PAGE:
There are several limitations to our study. First, the Facebook social activities we analyzed were accumulated before the CES-D test; we could not measure the patterns of changes in Facebook social features. Therefore, additional prospective studies are needed to mitigate this limitation. Second, the study was conducted with a particular demographic of students in KAIST, which is top-ranked university in South Korea. Also, KAIST is attended mainly by young male students. This limits us from generalizing the findings to the general population and limits the predictive power of Facebook features. Additionally, we think cultural differences could affect our result, as our findings may include Korea-specific trends in the way people use Facebook. However, we could not find ample studies or evidence on how cultural differences affect one’s behavior online related to depressive symptoms. To generalize our results, further studies that are focused on transcultural similarities and differences are needed to evaluate depressive mood of groups from various ethnicities and ages. This study is also limited by the relatively small number of participants (N=55) who completed both CES-D and BDI tests. We think much additional research from various perspectives will be necessary to evaluate symptoms and moods appropriately, using online social features.
The number of participants we interviewed is small (n=2), in particular because our aim was to gain quick insights into how participants with depressive symptoms perceived our application. Although the results of interviews could not explain general patterns of groups with depressive symptoms, we could confirm the low accessibility of face-to-face evaluation. We would like to recruit more interviewees or to use other qualitative measurements in future studies. While we did not employ any explicit rewards in EmotionDiary, an appropriate incentive mechanism may be added to facilitate participant recruitment and the successful completion of depression surveys.
Despite the abovementioned limitations, to the best of our knowledge, our study is the first attempt to identify an association between social features on Facebook and users’ depressive symptoms. By analyzing Facebook-related depressive traits, we tried to understand human behaviors in a social relationship that could predict depressive moods. Therefore, this study is an important step toward the problem of large-scale screening of depression on OSN platforms. As OSNs are becoming a primary communication platform for more people, we believe mobile and Web-based applications like EmotionDiary can serve an important role in increasing the awareness of depressive symptoms in our society and promoting positive health behaviors in an unintrusive manner.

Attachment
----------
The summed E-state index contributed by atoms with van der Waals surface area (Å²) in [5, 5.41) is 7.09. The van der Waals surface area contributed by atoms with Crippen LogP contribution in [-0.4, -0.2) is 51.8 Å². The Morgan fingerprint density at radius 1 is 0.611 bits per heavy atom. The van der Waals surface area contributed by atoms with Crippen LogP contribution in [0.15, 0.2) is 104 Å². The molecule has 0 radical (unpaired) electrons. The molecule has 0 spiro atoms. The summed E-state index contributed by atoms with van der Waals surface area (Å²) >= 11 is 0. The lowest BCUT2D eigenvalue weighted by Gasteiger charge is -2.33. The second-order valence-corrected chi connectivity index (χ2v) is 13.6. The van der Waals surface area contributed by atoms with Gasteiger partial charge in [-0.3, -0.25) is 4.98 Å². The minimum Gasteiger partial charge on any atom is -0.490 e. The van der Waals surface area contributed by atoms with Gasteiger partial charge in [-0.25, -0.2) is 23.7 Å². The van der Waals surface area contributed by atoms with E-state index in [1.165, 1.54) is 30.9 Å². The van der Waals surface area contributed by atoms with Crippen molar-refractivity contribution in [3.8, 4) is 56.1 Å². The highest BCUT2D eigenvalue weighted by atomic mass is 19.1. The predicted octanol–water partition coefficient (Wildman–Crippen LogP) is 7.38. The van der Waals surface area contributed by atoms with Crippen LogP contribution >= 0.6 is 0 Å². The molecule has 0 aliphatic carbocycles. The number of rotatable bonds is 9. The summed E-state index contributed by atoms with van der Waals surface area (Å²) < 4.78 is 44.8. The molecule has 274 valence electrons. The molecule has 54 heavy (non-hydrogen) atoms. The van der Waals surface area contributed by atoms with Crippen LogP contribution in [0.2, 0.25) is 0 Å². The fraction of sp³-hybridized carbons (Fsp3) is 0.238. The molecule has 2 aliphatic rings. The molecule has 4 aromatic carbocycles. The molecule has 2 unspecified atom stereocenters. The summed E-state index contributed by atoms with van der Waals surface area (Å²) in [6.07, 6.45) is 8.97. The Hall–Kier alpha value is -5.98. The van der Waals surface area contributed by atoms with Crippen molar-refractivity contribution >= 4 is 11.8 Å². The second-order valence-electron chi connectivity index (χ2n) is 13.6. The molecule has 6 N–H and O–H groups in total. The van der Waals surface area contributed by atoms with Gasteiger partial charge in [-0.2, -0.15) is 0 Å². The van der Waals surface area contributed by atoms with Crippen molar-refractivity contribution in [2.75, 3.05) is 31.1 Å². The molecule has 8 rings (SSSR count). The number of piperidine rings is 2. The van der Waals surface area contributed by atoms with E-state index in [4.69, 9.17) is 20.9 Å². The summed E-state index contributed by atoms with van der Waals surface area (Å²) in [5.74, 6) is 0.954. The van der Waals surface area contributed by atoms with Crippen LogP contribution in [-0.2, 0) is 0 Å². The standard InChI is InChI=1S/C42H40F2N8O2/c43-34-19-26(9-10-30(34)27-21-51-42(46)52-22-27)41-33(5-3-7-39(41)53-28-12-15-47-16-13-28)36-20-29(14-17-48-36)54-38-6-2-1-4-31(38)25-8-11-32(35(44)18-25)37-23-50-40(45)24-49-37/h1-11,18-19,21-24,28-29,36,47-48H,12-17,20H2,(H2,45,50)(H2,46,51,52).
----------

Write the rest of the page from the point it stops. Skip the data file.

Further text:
This research was supported by the KUSTAR-KAIST Institute under the R&D program supervised by KAIST, the WCU (World Class University) program under the National Research Foundation of Korea and funded by the Ministry of Education, Science and Technology of Korea (R31-30007), and the Basic Science Research Program through the National Research Foundation of Korea (2011-0012988). The study was also supported by a grant for the KAIST Future Systems Healthcare Project from the Ministry of Education, Science and Technology (N01130009, N01130010).
The application code used in this study will be made available upon request for research purposes . We plan to open our code to the public through an online code-sharing service.
Conflicts of Interest
Multimedia Appendix 1
Flowchart of the overall experiment and evaluation process.PDF File (Adobe PDF File), 171KB
Multimedia Appendix 2
Pilot study concepts and interviewee characteristics.PDF File (Adobe PDF File), 5KB
Multimedia Appendix 3
Spearman rank correlation coefficients between the online social features and the BDI scores.PDF File (Adobe PDF File), 4KB
Multimedia Appendix 4
Relationship between the CES-D and BDI scores of 55 participants.PDF File (Adobe PDF File), 131KB
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|API: application programming interface|
|BBS: bulletin board system|
|BDI: Beck’s Depression Inventory|
|CES-D: Center for Epidemiologic Studies-Depression|
|DSM-IV: Diagnostic and Statistical Manual of Mental Disorders|
|HAM-D: Hamilton Depression Rating Scale|
|KAIST: Korea Advanced Institute of Science and Technology|
|OSN: online social network|
Edited by G Eysenbach; submitted 15.05.13; peer-reviewed by M Conway, S Langrial; comments to author 18.06.13; revised version received 31.07.13; accepted 29.08.13; published 01.10.13
©Sungkyu Park, Sang Won Lee, Jinah Kwak, Meeyoung Cha, Bumseok Jeong. Originally published in the Journal of Medical Internet Research (http://www.jmir.org), 01.10.2013.